The Kilt Girls may be what lures some into the doors at the Tilted Kilt, but it is the pub-themed food, fun – and yes, even family-friendly atmosphere – that keep many of the restaurant’s customers coming back for a modern twist on Celtic charm.
“People really resonate with the pub experience, whether they’re Scottish, Irish, English – or not,” said Lisa Voss, co-owner of the Denver area’s two Tilted Kilt franchises, including the newest one in Greenwood Village. “It’s been so fun to be part of a concept where everyone enjoys coming down and having a lot of fun.”
There is no escaping that the 10-year-old Tilted Kilt brand is best known for its Kilt Girls, the friendly female servers who famously don plaid mini-kilts and tops.
The restaurant’s tagline: “A cold beer never looked so good.”
Having said that – and this writer would not disagree – the owners of Colorado’s two Tilted Kilt outlets are quick to stress that attractive waitresses are where the restaurant’s theme begins, not where it ends, stays or ogles.
“Once you get in here, I think you realize that it’s just a part of the bigger concept,” Voss said. “The girls in the outfits are fun, but I think people are resonating with the whole energy, the sports watching, sitting together with your pals.”
It is also about the quality food – a diverse menu that is influenced, but not obsessed by the traditional pub fare of the British Isles.
The Kilt tilts a nod to the auld country with its fish and chips and Irish stew. The St. Patrick’s Day menu boasted, among other items, old-style corned beef and cabbage [with lots of cabbage] and the popular Scotch eggs – two hardboileds wrapped in sweet and spicy sausage and “fried to golden perfection.”
The restaurant’s shepherd’s pie is among Voss’s favorites: Seasoned ground beef, carrots, peas and mushroom gravy topped with garlic mashed potatoes.
“It comes in this big kettle. The vegetables are all around with a mound of potatoes in the middle. It’s just rich and delicious,” the co-owner said.
Some of Tilted Kilt’s less-traditional items are still creatively influenced by the United Kingdom, examples being the Scottish cheesesteak [in sandwich or pizza form] and the Gaelic – not garlic – Chicken served in an Irish whiskey cream sauce.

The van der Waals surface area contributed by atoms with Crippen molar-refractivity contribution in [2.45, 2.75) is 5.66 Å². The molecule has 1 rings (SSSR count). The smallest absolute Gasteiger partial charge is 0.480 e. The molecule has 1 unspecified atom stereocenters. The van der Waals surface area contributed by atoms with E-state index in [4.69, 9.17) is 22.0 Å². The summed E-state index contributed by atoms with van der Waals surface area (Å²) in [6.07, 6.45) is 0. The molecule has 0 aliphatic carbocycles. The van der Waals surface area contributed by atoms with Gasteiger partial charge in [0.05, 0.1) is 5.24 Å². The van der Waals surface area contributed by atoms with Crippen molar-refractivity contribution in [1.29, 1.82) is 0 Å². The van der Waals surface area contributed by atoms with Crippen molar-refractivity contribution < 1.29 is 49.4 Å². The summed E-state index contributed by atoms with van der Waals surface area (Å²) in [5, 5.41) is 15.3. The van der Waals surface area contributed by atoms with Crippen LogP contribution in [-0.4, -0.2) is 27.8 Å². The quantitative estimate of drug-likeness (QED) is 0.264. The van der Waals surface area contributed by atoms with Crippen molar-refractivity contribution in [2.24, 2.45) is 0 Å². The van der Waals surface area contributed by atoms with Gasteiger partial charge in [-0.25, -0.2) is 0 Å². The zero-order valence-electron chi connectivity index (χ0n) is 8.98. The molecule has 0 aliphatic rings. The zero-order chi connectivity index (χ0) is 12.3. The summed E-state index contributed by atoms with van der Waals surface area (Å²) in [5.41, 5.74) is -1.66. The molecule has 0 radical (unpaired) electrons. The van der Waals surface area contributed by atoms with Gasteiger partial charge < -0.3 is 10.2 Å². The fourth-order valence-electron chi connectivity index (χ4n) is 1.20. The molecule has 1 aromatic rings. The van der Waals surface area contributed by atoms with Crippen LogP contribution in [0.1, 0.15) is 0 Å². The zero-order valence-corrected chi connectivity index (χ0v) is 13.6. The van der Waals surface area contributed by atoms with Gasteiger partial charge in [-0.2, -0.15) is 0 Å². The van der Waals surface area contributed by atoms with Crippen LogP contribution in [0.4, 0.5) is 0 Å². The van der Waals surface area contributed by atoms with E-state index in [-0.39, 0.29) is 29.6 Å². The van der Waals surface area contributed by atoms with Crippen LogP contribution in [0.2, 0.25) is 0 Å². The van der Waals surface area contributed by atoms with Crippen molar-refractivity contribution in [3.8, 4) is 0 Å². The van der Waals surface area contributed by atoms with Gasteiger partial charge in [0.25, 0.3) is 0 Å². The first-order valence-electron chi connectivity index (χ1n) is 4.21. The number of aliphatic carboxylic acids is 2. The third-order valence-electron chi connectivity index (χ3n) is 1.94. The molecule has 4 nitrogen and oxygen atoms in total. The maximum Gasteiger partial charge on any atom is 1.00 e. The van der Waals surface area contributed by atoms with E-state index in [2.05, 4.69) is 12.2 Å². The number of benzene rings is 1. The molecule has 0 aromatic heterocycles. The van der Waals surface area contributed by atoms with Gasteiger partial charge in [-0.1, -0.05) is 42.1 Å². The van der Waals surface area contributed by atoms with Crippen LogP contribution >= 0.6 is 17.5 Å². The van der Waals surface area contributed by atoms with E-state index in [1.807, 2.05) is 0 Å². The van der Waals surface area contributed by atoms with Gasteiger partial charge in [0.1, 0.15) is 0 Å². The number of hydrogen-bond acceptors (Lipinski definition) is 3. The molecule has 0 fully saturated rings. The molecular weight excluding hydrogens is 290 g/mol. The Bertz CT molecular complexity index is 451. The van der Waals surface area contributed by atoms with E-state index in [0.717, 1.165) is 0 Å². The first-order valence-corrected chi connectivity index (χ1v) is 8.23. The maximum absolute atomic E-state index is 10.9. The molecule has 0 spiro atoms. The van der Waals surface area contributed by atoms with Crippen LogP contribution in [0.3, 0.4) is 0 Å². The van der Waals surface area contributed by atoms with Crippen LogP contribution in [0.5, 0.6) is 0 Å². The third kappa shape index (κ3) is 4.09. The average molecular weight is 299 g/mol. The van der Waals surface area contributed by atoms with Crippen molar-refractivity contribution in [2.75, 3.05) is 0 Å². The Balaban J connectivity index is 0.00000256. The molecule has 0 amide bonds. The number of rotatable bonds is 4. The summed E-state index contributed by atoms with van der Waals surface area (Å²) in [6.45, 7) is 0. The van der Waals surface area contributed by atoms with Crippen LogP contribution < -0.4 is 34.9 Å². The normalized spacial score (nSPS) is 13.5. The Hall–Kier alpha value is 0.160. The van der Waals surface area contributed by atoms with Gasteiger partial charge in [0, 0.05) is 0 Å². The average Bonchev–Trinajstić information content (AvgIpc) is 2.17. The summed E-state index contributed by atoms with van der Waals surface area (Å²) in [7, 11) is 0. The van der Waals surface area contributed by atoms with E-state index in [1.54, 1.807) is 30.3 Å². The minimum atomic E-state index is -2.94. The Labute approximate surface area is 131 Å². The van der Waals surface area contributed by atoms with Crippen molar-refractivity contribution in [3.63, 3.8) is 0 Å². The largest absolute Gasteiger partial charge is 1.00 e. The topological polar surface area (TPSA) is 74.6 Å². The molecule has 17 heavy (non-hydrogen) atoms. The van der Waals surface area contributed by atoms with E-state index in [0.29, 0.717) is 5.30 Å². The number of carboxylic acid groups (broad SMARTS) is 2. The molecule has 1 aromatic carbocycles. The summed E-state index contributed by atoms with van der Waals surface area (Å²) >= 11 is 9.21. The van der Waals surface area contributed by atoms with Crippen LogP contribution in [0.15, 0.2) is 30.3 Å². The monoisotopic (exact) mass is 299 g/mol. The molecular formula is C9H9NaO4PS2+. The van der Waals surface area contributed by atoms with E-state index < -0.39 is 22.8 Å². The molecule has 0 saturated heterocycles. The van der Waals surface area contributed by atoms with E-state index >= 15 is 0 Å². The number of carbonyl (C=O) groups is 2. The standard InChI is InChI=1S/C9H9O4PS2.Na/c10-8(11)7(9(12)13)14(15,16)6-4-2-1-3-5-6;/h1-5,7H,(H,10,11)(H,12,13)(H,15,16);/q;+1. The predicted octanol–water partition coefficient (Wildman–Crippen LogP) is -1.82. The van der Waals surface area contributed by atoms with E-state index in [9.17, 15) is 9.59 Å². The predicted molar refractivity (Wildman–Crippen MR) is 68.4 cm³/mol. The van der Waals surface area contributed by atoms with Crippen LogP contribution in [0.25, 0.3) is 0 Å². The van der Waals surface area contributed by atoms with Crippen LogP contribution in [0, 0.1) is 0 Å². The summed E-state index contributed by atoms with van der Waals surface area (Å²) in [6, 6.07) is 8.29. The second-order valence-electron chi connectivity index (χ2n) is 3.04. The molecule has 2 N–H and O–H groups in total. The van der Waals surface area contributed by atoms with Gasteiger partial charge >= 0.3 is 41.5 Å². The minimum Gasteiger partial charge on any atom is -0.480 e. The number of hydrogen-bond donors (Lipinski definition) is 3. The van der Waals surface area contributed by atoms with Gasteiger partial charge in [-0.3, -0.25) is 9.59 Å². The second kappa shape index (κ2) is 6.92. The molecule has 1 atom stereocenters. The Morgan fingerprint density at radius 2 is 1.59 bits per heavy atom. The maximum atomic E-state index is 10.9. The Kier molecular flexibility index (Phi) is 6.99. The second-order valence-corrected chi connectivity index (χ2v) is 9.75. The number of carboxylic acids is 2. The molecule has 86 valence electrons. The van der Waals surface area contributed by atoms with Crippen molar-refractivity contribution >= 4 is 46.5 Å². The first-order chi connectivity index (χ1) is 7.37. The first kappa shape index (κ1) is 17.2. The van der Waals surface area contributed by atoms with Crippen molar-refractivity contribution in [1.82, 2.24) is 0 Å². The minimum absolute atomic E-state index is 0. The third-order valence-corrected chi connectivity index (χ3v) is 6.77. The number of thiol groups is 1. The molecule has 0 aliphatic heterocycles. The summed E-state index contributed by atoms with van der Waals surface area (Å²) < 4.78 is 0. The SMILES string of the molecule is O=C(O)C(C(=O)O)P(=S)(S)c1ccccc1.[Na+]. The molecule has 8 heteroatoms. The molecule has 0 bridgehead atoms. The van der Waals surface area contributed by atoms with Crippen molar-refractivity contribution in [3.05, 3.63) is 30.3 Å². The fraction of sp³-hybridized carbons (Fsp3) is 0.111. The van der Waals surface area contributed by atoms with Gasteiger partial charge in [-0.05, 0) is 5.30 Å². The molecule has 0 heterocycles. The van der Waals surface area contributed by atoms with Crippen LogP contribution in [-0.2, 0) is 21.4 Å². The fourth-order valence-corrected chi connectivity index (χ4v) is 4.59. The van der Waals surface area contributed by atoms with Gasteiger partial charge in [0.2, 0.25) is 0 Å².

Other decidedly non-Celtic dishes include the spicy black-bean veggie wrap, fish tacos, a Sloppy Jane and Fat Bastard’s Meatloaf Sandwich: “Get in my belly!”
The bottom line, says Voss: Cleverly clad women are not enough.
“In the restaurant business, if you’re going to be successful in the long term, you have to have wonderful food. You need a reason to come back,” she said. “Our food is fresh and made from scratch.”
Voss and her husband Mark earned their stripes in the restaurant trenches long before going plaid. Both have backgrounds in advertising and marketing and had worked for the Wendy’s corporation before eventually starting up one of that company’s metro-Phoenix, Ariz., franchise stores.
“That was an amazing experience,” Voss said. “It was a great family-oriented corporation, especially when Dave [Thomas] was alive. It was a great organization to grow up in business. They do everything so very well. We learned about operations, marketing and the sense of really understanding the customer.”
After trying their hands at several other casual-dining concepts, the couple eventually settled on the Arizona-based Tilted Kilt, a burgeoning restaurant chain that had been launched on a near-whim in Las Vegas, Nev. in 2003.
According to lore, it took Harrah’s casino little more than an hour to jump on the idea after an initial pitch from Tilted Kilt founder Mark DiMartino. Some 70-plus restaurants later, the Kilt has tilted its way across the United States.
“We felt like it had a lot of great elements,” Voss said. “It also afforded us the opportunity to come up to Denver and raise our family.”
The couple opened its first Kilt on the 16th Street Mall in 2009 and followed up in the Denver Tech Center last November. As the corporation’s area developers, the Vosses are also selling other Tilted Kilt franchises in Colorado, New Mexico and northern Texas. A Colorado Springs location is expected to open later this year with one or two more restaurants likely in metro Denver.
So far, it has all been the luck of the Irish for the entrepreneurial couple.
“We feel like we’re in another catbird seat,” she said of the Greenwood Village location. “We are so excited to be here.”